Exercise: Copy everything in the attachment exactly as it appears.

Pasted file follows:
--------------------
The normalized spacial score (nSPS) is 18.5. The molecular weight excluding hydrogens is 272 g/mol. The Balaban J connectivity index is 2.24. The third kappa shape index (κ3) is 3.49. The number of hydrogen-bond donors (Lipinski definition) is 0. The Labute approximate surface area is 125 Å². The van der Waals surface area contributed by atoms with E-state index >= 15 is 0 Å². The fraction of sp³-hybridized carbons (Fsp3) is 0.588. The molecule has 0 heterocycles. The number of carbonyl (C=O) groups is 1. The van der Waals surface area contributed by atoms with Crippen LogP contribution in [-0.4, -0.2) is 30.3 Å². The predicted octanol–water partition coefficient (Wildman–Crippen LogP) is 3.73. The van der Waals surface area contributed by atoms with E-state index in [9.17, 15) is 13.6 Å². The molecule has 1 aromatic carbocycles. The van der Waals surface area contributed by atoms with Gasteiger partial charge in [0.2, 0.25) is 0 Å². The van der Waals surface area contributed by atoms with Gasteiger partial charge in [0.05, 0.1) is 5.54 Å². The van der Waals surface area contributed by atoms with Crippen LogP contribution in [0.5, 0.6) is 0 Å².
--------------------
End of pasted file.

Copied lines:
The normalized spacial score (nSPS) is 18.5. The molecular weight excluding hydrogens is 272 g/mol. The Balaban J connectivity index is 2.24. The third kappa shape index (κ3) is 3.49. The number of hydrogen-bond donors (Lipinski definition) is 0. The Labute approximate surface area is 125 Å². The van der Waals surface area contributed by atoms with E-state index >= 15 is 0 Å². The fraction of sp³-hybridized carbons (Fsp3) is 0.588. The molecule has 0 heterocycles. The number of carbonyl (C=O) groups is 1. The van der Waals surface area contributed by atoms with Crippen LogP contribution in [-0.4, -0.2) is 30.3 Å². The predicted octanol–water partition coefficient (Wildman–Crippen LogP) is 3.73. The van der Waals surface area contributed by atoms with E-state index in [9.17, 15) is 13.6 Å². The molecule has 1 aromatic carbocycles. The van der Waals surface area contributed by atoms with Gasteiger partial charge in [0.2, 0.25) is 0 Å². The van der Waals surface area contributed by atoms with Gasteiger partial charge in [0.05, 0.1) is 5.54 Å². The van der Waals surface area contributed by atoms with Crippen LogP contribution in [0.5, 0.6) is 0 Å².